Like pretty much every political type I know, I am preparing to stay up late tonight to see whether Barack Obama can make history by becoming the first black President of the United States.
You can judge me tomorrow when the results are in, but I suspect the outcome might be much closer than many pundits are predicting (which probably means it will be an Obama landslide).
I remember, from my days working in Northern Ireland politics, that pre-election surveys and exit polls can be wrong. In those days Sinn Fein and Ian Paisley's DUP represented the extremes and, as such, large numbers of people didn't like to admit they were intending to vote for them or just had done. As a result, both parties tended to do much better when the real votes were counted.
Likewise, in today's US election, I fear that many voters opposed to a black President may pay lip service to the idea of supporting Obama yet vote for the white candidate once they reach the privacy of the polling booth.
But I may be wrong and, for what it's worth, I hope I am.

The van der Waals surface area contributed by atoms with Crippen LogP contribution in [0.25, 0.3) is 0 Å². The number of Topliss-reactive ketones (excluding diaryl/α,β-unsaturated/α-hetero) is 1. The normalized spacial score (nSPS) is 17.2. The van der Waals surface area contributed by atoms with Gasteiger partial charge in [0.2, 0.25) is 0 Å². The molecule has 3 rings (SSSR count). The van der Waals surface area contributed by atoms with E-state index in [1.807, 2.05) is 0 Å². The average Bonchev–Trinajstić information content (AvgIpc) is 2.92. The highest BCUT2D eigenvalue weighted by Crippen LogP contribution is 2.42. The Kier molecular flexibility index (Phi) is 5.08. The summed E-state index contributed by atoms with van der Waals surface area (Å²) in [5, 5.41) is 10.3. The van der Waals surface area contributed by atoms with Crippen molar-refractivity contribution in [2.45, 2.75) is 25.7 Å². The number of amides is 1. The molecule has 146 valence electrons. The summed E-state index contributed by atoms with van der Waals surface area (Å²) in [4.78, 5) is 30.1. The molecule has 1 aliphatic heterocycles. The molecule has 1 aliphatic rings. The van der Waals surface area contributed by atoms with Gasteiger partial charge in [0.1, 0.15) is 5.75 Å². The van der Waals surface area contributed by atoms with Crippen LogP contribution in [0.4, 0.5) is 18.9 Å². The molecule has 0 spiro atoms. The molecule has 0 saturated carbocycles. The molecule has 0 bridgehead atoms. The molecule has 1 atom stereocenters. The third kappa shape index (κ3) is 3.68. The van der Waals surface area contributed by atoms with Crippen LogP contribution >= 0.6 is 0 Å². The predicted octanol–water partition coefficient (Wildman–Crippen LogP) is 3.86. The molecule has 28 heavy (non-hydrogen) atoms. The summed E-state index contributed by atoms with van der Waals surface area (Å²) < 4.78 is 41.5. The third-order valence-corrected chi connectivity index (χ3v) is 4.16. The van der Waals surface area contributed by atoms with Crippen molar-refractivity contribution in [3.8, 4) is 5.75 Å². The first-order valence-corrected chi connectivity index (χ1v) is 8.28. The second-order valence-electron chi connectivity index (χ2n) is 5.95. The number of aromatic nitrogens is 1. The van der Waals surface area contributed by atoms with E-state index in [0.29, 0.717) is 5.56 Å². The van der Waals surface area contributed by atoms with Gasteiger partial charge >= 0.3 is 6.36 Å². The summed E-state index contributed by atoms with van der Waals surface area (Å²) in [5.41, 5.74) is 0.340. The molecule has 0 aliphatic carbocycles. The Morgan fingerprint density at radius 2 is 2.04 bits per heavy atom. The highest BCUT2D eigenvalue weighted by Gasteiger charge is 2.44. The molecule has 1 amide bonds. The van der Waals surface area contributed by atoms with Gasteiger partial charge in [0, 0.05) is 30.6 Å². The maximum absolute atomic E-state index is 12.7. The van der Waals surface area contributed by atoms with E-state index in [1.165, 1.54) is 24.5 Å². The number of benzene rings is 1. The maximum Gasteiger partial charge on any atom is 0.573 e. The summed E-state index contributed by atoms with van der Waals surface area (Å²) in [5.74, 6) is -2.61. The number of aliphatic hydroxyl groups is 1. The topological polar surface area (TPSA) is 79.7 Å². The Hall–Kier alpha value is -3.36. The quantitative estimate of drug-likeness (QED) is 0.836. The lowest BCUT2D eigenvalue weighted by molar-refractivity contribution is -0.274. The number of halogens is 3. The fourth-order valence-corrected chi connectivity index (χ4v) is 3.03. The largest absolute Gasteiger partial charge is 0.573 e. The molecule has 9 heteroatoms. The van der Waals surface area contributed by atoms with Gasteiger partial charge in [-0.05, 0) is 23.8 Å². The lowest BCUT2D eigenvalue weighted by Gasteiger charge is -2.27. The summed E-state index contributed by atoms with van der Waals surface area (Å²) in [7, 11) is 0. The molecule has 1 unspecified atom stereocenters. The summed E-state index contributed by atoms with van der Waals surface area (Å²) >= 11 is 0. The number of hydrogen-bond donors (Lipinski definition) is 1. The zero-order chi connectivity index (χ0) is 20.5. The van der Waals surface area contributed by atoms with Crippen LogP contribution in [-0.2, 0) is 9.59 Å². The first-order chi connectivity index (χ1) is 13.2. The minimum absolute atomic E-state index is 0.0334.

Eight years ago, before losing out to George W Bush as the Republican Party's nomination for President, I believe John McCain would have done an excellent job in the White House.
I remember, again during my Northern Ireland political days in the late 1990s, hearing him being talked about in glowing terms as someone who was straight, honest and (why he came to my attention) pro-British and anti-terrorist. But, with the greatest respect, his time has gone.
Barack Obama could be a disaster as the 44th US President but I don't think he will be.
For me, he comes across as a man of his time and - as he likes to think of himself - as a man of change.
The next four hours should tell us whether we will get the chance to find out over the next four years.